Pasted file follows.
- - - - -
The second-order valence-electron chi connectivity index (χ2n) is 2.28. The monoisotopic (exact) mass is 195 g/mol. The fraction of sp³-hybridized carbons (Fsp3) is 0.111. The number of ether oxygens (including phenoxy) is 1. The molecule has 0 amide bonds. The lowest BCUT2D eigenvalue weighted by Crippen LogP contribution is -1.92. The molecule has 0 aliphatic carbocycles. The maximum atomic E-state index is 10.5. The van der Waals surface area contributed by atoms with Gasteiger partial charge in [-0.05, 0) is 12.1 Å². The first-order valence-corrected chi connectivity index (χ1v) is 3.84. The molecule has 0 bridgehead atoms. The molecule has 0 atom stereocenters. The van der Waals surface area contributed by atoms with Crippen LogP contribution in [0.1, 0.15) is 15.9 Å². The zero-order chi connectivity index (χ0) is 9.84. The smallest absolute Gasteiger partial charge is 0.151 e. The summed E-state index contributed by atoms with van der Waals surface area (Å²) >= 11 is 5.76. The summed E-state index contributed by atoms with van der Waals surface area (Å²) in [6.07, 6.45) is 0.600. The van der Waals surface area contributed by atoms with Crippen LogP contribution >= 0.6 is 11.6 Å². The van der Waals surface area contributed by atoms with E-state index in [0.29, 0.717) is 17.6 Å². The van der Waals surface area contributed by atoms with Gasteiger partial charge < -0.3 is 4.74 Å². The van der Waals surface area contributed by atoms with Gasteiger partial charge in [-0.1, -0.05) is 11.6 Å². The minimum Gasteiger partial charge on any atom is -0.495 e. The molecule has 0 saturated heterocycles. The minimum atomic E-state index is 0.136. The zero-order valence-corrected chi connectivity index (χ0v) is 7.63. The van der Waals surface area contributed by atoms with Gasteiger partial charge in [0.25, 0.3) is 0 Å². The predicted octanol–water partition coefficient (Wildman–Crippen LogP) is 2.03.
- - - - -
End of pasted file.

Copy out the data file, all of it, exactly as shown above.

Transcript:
The second-order valence-electron chi connectivity index (χ2n) is 2.28. The monoisotopic (exact) mass is 195 g/mol. The fraction of sp³-hybridized carbons (Fsp3) is 0.111. The number of ether oxygens (including phenoxy) is 1. The molecule has 0 amide bonds. The lowest BCUT2D eigenvalue weighted by Crippen LogP contribution is -1.92. The molecule has 0 aliphatic carbocycles. The maximum atomic E-state index is 10.5. The van der Waals surface area contributed by atoms with Gasteiger partial charge in [-0.05, 0) is 12.1 Å². The first-order valence-corrected chi connectivity index (χ1v) is 3.84. The molecule has 0 bridgehead atoms. The molecule has 0 atom stereocenters. The van der Waals surface area contributed by atoms with Crippen LogP contribution in [0.1, 0.15) is 15.9 Å². The zero-order chi connectivity index (χ0) is 9.84. The smallest absolute Gasteiger partial charge is 0.151 e. The summed E-state index contributed by atoms with van der Waals surface area (Å²) >= 11 is 5.76. The summed E-state index contributed by atoms with van der Waals surface area (Å²) in [6.07, 6.45) is 0.600. The van der Waals surface area contributed by atoms with Crippen LogP contribution >= 0.6 is 11.6 Å². The van der Waals surface area contributed by atoms with E-state index in [0.29, 0.717) is 17.6 Å². The van der Waals surface area contributed by atoms with Gasteiger partial charge < -0.3 is 4.74 Å². The van der Waals surface area contributed by atoms with Gasteiger partial charge in [-0.1, -0.05) is 11.6 Å². The minimum Gasteiger partial charge on any atom is -0.495 e. The molecule has 0 saturated heterocycles. The minimum atomic E-state index is 0.136. The zero-order valence-corrected chi connectivity index (χ0v) is 7.63. The van der Waals surface area contributed by atoms with Gasteiger partial charge in [0.25, 0.3) is 0 Å². The predicted octanol–water partition coefficient (Wildman–Crippen LogP) is 2.03.